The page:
Don’t Play this game Unless You Want to Connect with your Kids!

Are you looking to get your older kids off the video games for a little while? This game just may do the trick!

WHAT’S WRONG WITH GROWN-UPS? is a question most kids would love to ask but are often too busy with video games, social media, and texting friends. Well now these inquisitive, thoughtful kids can get this question and many others answered thanks to What’s Wrong With Grown-Ups?  a new intergenerational card game from Authentic Agility Games that was created with kids and their crazy questions in mind. Similar to its first two successful card games, What’s Wrong With Grown-Ups? consists of 500 thought provoking, entertaining and often provocative questions designed specifically for curious kids and their family and friends. Available on Amazon, kids and their parents and caregivers can begin to strengthen their bond by asking open-dialog questions to get more than a “yes” or “no” response.

Following the success of her first two games, How Do You See The World? and Why Can’t We All Just Get Along?,” Florida-based entrepreneur Cathy Cranberg says that she developed this intergenerational game to stimulate conversations between kids of today, their peers and kids and adults, and as a fun and engaging way to get everyone involved. “We realized important conversations should not be separated due to age or interests, but rather encouraged at all ages”. What’s Wrong With Grown-Ups? is now available on for $24.99.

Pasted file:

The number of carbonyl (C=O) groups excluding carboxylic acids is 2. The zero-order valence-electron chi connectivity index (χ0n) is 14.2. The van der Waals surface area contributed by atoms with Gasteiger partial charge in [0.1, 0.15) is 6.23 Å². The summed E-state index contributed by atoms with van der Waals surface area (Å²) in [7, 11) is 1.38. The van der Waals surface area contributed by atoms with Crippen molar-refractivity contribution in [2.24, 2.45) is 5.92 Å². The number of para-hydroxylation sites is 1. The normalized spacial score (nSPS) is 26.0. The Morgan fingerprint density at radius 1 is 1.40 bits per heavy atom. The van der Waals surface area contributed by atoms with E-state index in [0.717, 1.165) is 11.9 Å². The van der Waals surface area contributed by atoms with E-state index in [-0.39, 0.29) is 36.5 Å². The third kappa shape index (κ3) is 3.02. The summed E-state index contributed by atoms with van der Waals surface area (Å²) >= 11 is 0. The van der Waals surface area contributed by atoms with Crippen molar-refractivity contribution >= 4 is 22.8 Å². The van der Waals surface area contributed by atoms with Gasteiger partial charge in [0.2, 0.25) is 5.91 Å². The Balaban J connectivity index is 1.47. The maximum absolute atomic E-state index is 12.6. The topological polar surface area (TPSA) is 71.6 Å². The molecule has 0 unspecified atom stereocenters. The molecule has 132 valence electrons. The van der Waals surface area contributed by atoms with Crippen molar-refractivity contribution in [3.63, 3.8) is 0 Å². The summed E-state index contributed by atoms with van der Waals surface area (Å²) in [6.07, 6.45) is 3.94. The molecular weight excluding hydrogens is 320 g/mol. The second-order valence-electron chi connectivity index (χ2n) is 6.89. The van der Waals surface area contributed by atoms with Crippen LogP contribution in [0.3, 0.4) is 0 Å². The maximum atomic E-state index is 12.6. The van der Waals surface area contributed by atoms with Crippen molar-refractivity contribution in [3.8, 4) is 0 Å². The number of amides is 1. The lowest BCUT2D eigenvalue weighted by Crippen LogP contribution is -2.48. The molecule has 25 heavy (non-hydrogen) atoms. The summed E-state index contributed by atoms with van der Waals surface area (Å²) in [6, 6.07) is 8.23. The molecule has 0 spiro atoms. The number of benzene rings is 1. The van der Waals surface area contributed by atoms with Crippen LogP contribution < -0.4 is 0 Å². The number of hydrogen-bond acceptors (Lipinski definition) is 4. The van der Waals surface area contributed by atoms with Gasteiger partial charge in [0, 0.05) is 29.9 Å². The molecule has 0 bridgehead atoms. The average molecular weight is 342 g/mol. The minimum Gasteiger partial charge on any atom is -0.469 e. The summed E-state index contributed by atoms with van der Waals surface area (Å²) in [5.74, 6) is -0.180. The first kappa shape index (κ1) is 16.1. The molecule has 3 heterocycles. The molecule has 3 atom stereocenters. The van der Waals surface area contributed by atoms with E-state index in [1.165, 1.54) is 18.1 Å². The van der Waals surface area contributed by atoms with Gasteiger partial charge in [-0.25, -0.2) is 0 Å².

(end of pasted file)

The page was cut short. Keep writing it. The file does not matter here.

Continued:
The questions included in What’s Wrong With Grown-Up? are fun, inventive, short, and to the point, given the limited attention spans of kids and teens. The rules are simple; the player rolls the dice and then selects the category that correlates with the symbol on the die. The player then asks that related question for all to answer in our own ways and words. The 500 questions are written so anyone can answer, drawing at times surprising and unique answers and fun physical challenges. The game is about cooperative play and is not focused on winning and losing, but rather offering an opportunity to drive conversations as you learn about what kids think about important topics. 

Look for it on this holiday season!

Self Disclosure: I received a free sample to facilitate this post. Images were also provided.

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